American Farmland Trust’s Farming on the Edge analysis shows that between 1982 and 1992, every state lost some of its high-quality farmland, prime or unique, to urban development. Texas lost more prime and unique farmland than any other state (489,000 acres), accounting for 11.5 percent of the total loss in the United States. Other leading states with farmland lost to urban development were North Carolina, Ohio, Georgia, Louisiana, Florida, Illinois, Tennessee, Indiana, and California. When AFT analyzed the country’s 181 geographic regions known as Major Land Resource Areas (MLRAs), 70 percent had high quality farmland in the same areas where rapid development was occurring. The greatest loss of prime or unique farmland occurred in 20 MLRAs representing 7 percent of the land in the continental United States.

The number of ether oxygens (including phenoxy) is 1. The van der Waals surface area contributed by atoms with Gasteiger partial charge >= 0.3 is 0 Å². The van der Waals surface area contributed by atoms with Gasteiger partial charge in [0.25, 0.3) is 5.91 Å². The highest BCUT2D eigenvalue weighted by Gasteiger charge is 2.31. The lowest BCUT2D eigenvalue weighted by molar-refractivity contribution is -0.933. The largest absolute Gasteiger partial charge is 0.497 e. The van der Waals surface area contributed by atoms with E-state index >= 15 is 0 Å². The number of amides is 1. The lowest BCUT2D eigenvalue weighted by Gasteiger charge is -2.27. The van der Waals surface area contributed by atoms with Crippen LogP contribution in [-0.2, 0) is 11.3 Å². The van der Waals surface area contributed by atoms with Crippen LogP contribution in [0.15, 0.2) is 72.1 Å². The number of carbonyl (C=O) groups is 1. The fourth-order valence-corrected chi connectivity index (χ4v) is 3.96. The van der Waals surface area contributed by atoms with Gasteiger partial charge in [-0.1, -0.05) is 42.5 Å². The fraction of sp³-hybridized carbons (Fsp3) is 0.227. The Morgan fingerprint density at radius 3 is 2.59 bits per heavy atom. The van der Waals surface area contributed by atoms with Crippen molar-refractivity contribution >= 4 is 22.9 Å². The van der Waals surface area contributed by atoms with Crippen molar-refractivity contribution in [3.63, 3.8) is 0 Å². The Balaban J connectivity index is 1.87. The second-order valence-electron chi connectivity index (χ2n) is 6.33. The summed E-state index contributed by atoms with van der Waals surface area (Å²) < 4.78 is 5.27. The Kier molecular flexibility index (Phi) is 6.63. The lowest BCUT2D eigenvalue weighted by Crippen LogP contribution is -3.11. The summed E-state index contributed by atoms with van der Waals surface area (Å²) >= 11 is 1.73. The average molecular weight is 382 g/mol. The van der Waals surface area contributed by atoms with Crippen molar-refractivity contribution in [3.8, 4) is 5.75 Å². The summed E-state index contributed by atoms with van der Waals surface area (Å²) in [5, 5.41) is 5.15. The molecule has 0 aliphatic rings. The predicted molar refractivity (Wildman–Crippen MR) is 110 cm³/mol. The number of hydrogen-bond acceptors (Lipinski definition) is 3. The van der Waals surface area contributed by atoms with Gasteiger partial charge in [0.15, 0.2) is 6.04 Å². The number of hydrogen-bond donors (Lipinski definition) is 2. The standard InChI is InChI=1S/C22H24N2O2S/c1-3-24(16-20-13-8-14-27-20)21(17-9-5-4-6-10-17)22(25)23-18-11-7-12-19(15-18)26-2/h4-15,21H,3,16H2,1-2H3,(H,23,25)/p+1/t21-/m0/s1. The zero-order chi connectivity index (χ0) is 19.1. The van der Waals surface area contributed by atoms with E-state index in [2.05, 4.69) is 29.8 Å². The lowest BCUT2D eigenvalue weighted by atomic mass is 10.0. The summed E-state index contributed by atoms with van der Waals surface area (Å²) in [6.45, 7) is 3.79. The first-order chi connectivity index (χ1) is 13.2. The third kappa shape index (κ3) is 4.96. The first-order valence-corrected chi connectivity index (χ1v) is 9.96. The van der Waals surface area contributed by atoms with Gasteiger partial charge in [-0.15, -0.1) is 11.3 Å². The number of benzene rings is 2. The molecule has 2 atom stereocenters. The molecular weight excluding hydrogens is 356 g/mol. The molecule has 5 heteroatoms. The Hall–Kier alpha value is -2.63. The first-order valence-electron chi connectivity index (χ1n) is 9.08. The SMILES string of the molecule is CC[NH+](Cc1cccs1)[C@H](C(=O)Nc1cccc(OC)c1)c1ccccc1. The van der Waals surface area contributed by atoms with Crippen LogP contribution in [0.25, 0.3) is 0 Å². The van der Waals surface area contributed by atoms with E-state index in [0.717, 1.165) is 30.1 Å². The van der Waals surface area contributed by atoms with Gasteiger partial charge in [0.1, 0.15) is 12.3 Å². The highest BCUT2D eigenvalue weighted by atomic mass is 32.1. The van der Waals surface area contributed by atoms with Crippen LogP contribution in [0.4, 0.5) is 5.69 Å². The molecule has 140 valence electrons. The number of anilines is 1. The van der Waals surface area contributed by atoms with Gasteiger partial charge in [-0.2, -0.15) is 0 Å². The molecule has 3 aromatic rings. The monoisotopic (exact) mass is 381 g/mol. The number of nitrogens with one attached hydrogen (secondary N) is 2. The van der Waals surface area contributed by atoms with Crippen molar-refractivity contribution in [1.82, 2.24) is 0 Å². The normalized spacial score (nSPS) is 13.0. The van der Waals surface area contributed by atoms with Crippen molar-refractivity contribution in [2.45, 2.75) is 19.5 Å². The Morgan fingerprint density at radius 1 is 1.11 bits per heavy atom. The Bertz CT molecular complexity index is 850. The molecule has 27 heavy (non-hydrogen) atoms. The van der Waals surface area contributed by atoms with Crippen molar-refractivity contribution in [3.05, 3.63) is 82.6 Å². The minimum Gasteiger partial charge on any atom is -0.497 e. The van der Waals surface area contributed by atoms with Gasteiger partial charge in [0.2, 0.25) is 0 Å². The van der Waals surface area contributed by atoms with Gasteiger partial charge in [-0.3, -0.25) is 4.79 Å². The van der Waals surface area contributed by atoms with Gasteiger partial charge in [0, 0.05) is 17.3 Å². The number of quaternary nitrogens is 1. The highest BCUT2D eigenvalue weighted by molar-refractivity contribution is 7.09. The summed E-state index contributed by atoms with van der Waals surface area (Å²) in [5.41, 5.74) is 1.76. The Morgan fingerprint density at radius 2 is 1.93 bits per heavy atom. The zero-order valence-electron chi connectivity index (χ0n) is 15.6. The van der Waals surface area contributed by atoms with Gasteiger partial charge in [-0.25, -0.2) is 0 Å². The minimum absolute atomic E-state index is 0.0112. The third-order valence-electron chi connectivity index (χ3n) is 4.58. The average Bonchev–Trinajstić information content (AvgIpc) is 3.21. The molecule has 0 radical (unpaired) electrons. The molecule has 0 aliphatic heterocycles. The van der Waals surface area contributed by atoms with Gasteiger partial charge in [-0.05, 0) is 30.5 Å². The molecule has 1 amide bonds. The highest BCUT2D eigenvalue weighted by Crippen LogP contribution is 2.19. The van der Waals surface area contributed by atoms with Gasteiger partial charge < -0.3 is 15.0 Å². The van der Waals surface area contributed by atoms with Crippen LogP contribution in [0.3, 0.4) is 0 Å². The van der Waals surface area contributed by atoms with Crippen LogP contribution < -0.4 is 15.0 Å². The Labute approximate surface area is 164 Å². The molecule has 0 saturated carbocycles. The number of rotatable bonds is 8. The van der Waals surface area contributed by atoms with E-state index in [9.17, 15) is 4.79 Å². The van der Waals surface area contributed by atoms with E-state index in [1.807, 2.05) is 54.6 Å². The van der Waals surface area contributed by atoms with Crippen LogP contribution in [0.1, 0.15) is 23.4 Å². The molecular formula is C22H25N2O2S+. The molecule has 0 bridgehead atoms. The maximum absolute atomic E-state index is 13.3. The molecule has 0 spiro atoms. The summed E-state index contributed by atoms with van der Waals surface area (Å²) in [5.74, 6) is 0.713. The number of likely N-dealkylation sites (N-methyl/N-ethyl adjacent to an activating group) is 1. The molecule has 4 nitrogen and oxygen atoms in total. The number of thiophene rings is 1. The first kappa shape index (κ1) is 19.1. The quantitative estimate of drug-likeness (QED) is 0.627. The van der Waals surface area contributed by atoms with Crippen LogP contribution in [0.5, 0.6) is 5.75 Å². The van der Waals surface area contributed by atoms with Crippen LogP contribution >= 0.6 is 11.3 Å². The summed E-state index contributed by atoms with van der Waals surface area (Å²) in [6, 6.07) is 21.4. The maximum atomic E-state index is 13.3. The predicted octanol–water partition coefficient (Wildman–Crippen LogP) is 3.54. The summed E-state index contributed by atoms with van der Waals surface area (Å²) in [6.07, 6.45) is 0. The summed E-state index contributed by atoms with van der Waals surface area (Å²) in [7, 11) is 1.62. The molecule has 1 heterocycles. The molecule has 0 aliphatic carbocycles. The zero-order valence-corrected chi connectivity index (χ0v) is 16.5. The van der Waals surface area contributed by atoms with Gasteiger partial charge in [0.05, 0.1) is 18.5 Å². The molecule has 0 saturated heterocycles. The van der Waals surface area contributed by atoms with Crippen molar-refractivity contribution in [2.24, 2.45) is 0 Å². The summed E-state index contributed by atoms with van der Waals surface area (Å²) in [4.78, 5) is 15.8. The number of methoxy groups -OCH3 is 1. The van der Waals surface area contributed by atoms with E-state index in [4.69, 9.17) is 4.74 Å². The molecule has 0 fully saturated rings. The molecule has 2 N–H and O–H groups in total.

Disclaimer: Analysis for this report used data from the initial release of the 1992 National Resources Inventory (NRI). In 2000, USDA revised NRI data for 1997 and previous years, reducing the amount of developed land.